Archive for the ‘Eagles Nest’ Category

Trip Report 19

  • Points:  1
  • Trip Dates:  September, 1996
  • Wilderness Area:  Eagles Nest
  • Location:  Northern Colorado
  • Wilderness Size:  133,471 acres
  • Destination:  Lake Tipperary via long trail route
  • Total Miles:  10
  • Duration:  Day hike

Cataract Creek below Cataract Falls

An an earlier post I described a trip to Tipperary Lake via a direct cross-country route up the side of Cataract Falls.  The destination of this hike was the same, but the route was along a wide sweeping loop trail.

From the Lower Cataract Lake trailhead a trail sweeps up through aspens to a ridge north and then west of the lake.  It continues to circle counter-clockwise and gradually increase in elevation as it goes.  Eventually, after crossing the upper section of Cataract Creek,  it circles around to Lake Tipperary and then swings by Surprise Lake before returning to the trailhead.

This route is a relatively easy 10 miles and the scenery is great for just a teaser of the wonders that might he held deeper within the Eagles Nest Wilderness. 

The photo above was found on the internet.


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Trip Report 18

  • Points:  1
  • Trip Dates:  Several day hikes between 1993 and 1997
  • Wilderness Area:  Eagles Nest
  • Wilderness Size:  133,471 acres
  • Location:  Northern Colorado
  • Destination:  Lake Tipperary
  • Total Miles:  Approximately 4
  • Duration:  Day hikes

Lower Cataract Lake with Cataract Falls in the distance

I was flat on my stomach on a slab of warm granite peering over the sheer drop.  Maybe 15 or 20 feet below, a white torrent of water launched horizonally out from the rocks below me.  The roar of the falls was loud and I could feel the energy. 

This was Cataract Falls from above.  From this vantage point, it looked like the water jetted straight from the inside of the mountain.  In reality, it tumbled in a steep cascade of braiding whitewater some 300 feet from here down to just above Lower Cataract Lake.

This is a hike that I have done probably a half dozen times for the sheer thrill and challenge of it.  It is not a long hike, but what it lacks in distance it more than makes up for in other qualities.

The start of the hike is at the popular Lower Cataract Lake trailhead.  Lower Cataract Lake is a fairly large natural lake on the northern edge of the Eagles Nest Wilderness.  It’s quite a nice setting.  The trail follows gently along the south shore of the blue shimmering lake all the way to the inlet of Cataract Creek on the far end.

From the far end of the lake, Cataract Falls, which seemed so distant from the trailhead, is now a roaring spectacle as it drops 300 feet from a ridgetop.  The maintained trail continues up the creek for a short distance until it becomes too steep.  This is where this hike really gets interesting as you leave the trail and continue up the side of the falls.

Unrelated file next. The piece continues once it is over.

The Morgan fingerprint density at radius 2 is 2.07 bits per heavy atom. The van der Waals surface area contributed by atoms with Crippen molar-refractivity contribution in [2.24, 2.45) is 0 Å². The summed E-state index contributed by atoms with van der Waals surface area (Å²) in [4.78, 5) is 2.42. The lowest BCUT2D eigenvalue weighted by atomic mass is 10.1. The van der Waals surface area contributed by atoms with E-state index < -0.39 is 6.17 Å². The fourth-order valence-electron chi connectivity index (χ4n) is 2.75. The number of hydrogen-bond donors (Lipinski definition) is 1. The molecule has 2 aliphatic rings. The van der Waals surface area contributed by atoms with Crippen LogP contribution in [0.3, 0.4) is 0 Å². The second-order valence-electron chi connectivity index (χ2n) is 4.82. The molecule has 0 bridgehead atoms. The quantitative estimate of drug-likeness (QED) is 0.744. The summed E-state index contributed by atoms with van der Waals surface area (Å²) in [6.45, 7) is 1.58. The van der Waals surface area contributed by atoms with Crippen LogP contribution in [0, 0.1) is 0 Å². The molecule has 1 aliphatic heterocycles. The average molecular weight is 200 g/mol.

On my first trip here when I was in highschool, I had studied the forest service map and noticed a small lake called Tipperary that was not far up the “hill” from Lower Cataract.  Cataract Falls is very steep, but it is not a verticle drop, so I decided that it might be possible to climb straight up the side of the falls.  A little above the falls, I noticed on the map, a small tributary flowed into Cataract Creek from the left.  Half mile up this tributary was Lake Tipperary.

The climb was extremely strenuous.  I stepped and crawled and pulled my way slowly up the impossibly steep and tangled slope.  I crossed a loose field of talus.  I negotiated a small jumble of teetering boulders.  And, I scrambled my way up a small cliff via a three-foot “crack” I called “the keyhole notch.”  I had no idea what scene I would find when (if) I finally reached the top of the falls.

What I found was Shangri La.  It was the most beautiful little alpine meadow I’ve ever seen.  A lush field of green mountain grasses and wildflowers interrupted here and there by sun-brightened granite boulders.  The clear-as-air creek meandered perfectly through the meadow.  A perfect forest of spruce and fir ringed the meadow.

Special as this place was, it was not the ultimate destination I had in mind.  I continued up the stream back into the forest until, sure enough, the tributary I saw on the map flowed in from the left, nothing more than a two-foot-wide brook.  I followed the tributary for a half-mile, the terrain again becoming very difficult.  Fallen timber made for a tactical challenge.  At one point I must have walked a good two hundred feet purely on the horizontal trunks of interconnected fallen trees, at times rising to nervous heights above the ground.

Eventually, I crested a small rise and there it was.  I went straight to the little lake I found on the map–Lake Tipperary!  It was a serene place made extra special by the accomplishment of route-finding and difficult terrain.  I felt as if I had discovered something.

Next time I did this one I took my fishing pole and caught four fat rainbows and brookies out of the lake.

It’s not the easiest way to reach this lake.  There is a much easier five-mile route that makes a wide circle around Cataract Falls.  But, it is without a doubt the most interesting and exciting way to get there.

*** Caution.  If this trip interests you DO NOT take it lightly.  It is a dangerous, slippery, extremely steep, very difficult climb with no trail and fully choked with such hazards as spikey fallen timber and loose boulders.  I’m not responsible for what happens to you on this, or any other hike that I describe here. ***

The photo above was found on the internet.

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